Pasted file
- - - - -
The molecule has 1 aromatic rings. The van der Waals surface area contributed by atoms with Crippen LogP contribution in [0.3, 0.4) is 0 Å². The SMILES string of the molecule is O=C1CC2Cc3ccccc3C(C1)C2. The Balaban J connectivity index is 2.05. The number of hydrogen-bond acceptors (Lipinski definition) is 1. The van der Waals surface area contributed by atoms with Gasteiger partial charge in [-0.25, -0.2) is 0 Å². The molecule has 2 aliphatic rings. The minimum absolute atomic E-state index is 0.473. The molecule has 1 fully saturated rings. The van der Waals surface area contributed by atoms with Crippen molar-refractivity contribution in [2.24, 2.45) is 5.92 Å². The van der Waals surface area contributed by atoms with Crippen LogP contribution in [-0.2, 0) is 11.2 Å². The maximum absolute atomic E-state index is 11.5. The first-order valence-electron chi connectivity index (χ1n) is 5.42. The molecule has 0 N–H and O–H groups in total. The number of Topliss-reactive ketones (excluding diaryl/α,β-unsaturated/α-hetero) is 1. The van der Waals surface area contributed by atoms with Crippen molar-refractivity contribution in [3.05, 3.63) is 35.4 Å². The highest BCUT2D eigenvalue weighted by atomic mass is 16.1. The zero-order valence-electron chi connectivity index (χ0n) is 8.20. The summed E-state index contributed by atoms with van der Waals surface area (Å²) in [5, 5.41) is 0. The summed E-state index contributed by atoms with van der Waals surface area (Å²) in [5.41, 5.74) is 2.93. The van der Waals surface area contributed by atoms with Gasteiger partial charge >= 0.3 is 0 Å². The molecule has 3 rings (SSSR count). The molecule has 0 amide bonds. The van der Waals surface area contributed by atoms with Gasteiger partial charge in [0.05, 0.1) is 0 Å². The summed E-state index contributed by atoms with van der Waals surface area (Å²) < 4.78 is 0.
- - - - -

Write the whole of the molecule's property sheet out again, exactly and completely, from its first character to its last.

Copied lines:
The molecule has 1 aromatic rings. The van der Waals surface area contributed by atoms with Crippen LogP contribution in [0.3, 0.4) is 0 Å². The SMILES string of the molecule is O=C1CC2Cc3ccccc3C(C1)C2. The Balaban J connectivity index is 2.05. The number of hydrogen-bond acceptors (Lipinski definition) is 1. The van der Waals surface area contributed by atoms with Gasteiger partial charge in [-0.25, -0.2) is 0 Å². The molecule has 2 aliphatic rings. The minimum absolute atomic E-state index is 0.473. The molecule has 1 fully saturated rings. The van der Waals surface area contributed by atoms with Crippen molar-refractivity contribution in [2.24, 2.45) is 5.92 Å². The van der Waals surface area contributed by atoms with Crippen LogP contribution in [-0.2, 0) is 11.2 Å². The maximum absolute atomic E-state index is 11.5. The first-order valence-electron chi connectivity index (χ1n) is 5.42. The molecule has 0 N–H and O–H groups in total. The number of Topliss-reactive ketones (excluding diaryl/α,β-unsaturated/α-hetero) is 1. The van der Waals surface area contributed by atoms with Crippen molar-refractivity contribution in [3.05, 3.63) is 35.4 Å². The highest BCUT2D eigenvalue weighted by atomic mass is 16.1. The zero-order valence-electron chi connectivity index (χ0n) is 8.20. The summed E-state index contributed by atoms with van der Waals surface area (Å²) in [5, 5.41) is 0. The summed E-state index contributed by atoms with van der Waals surface area (Å²) in [5.41, 5.74) is 2.93. The van der Waals surface area contributed by atoms with Gasteiger partial charge >= 0.3 is 0 Å². The molecule has 3 rings (SSSR count). The molecule has 0 amide bonds. The van der Waals surface area contributed by atoms with Gasteiger partial charge in [0.05, 0.1) is 0 Å². The summed E-state index contributed by atoms with van der Waals surface area (Å²) < 4.78 is 0.